website banner for '' 
showing a yellow sunset and a landscape featuring roman ruins and a roman eagle flying above


I have compiled some of the various side projects this studio is involved with which are shown below.

After having developed the Ad Victoriam, my first hand-carved and Corinthian Roman Temple miniature made from various hardwoods, my more immediate goal is to complete development of an Ionic Roman Temple miniature of the same high quality, materials and details as the Corinthian model.

Also, I would like to develop a miniature round temple (rotunda) of very high quality but this will be a long term goal as creating a wooden dome and entablature prototype based on my clay model will take a lot of work and strategy.

For the present time, I am thus focusing more on the designing, development and actual construction of temples rather than reliefs and other sculptures.


This is a clay prototype of a round temple - called a Rotunda - that I am developing. It will be challenging to construct the dome and entablature in wood. It is difficult enough to a flat entablature - carving out a finely detailed round entablature will require a lathe and a lot of skill and imagination. The columns will probably be ionic. Nearly all of the rotundas built in the last few centuries all use ionic columns, such as the beautiful Temple of Diana rotunda, shown in the image below.

Temple of Diana - Villa Durazzo-Pallavicini, Genoa

The Temple of Diana above shows you a vision of the overall concept I am hoping to bring into fruition. This superb little rotunda is located at the Villa Durazzo-Pallavicini in Genoa, Italy. Though constructed in more modern times, it is nevertheless quite beautiful and and very Roman in theme.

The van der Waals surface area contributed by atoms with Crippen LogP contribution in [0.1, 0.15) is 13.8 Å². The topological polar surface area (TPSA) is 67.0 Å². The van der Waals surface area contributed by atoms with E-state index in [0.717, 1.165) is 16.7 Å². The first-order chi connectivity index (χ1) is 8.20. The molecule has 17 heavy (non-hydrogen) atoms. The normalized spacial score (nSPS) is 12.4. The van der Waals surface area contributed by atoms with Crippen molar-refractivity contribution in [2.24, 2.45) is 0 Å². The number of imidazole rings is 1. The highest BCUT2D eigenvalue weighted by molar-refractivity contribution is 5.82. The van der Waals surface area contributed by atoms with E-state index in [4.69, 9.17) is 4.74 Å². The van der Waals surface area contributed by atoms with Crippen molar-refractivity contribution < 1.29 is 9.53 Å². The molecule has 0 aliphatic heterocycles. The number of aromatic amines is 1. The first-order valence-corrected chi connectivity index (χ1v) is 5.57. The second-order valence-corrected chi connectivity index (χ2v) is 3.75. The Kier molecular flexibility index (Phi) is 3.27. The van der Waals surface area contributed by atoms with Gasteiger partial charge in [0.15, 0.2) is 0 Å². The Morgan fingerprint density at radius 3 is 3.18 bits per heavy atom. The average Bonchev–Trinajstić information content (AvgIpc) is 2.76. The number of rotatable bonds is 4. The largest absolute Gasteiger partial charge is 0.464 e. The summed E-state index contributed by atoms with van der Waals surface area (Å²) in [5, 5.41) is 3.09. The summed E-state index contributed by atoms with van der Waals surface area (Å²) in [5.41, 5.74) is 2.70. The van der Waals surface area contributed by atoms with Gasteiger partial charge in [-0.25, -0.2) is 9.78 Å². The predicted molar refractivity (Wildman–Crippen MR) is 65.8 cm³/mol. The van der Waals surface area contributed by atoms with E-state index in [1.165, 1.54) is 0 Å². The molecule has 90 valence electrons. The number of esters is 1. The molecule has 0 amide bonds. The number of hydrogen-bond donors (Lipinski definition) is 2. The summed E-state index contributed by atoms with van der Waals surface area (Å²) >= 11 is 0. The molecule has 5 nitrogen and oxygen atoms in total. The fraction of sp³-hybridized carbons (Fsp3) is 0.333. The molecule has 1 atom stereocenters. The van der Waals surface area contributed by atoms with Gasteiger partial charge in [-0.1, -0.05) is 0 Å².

It is composed of eight ionic columns resting upon a stylobate below and a very ornate entablature above the columns featuring garlands and Bucrania (cattle skulls which alude to Roman/Greek religious tradition of sacrifice). Within the entablature garlands I see what may be the round symbol of the Roman goddess Juno.

The dome rests a progression of three large mouldings above the entablature. These three mouldings resemble the stylobate foundation below. Located within the rotunda, and resting upon a lovely sculptured plinth, is the Roman goddess Diana.


I have assembled various pieces and sections of miniature temple prototypes - all wooden, except for the dome with oculus and stylobate below the dome - which are made of a composite material.

The lessons gained in constructing these early prototypes were very valuable. My current Roman Temples Miniature, the "Ad Victoriam" is more sophisticated and the pieces more refined and accurate than these early models.

The Corinthian Capital shown in this image is far more primitive and unrefined compared to the current Corinthian Capital miniature, for example. And you will notice two sizes of entablature, two sizes of Ionic and also Corinthian columnns.

I had intially planned on developing two different sizes - or scales - of Roman temple miniatures, one 30% smaller than the other. But after the huge effort in developing and then constructing a high-quality Roman temple miniature, I realized that creating an even smaller miniature was simply too time-consuming and I thus abandoned the idea. Who knows - maybe some day I may create the smaller version - it all depends on time and demand. A problem with very small scale is that the smaller you go, the greater the difficulty in recreating certain details in wood and in finding tools small enough - and the demand for even greater magnification increases greatly with even smaller size.


In this drawing we have a Thiasus of 6 Maenads dancing with Lyre, Tibia and Cornu. Bacchus holds a tympanum in his left hand and a chalice in the right. This concept will be realized from drawing to a high-relief sculpture approximately 23 x 38 cm (8 x 9 x 15 inches). It typically takes approximately 4 to 6 months to complete. Due to the great amount of work over the past two years on creating Roman temples, this project has been delayed indefinitely.

ContactAboutSite MapPrivacy PolicyDisclaimer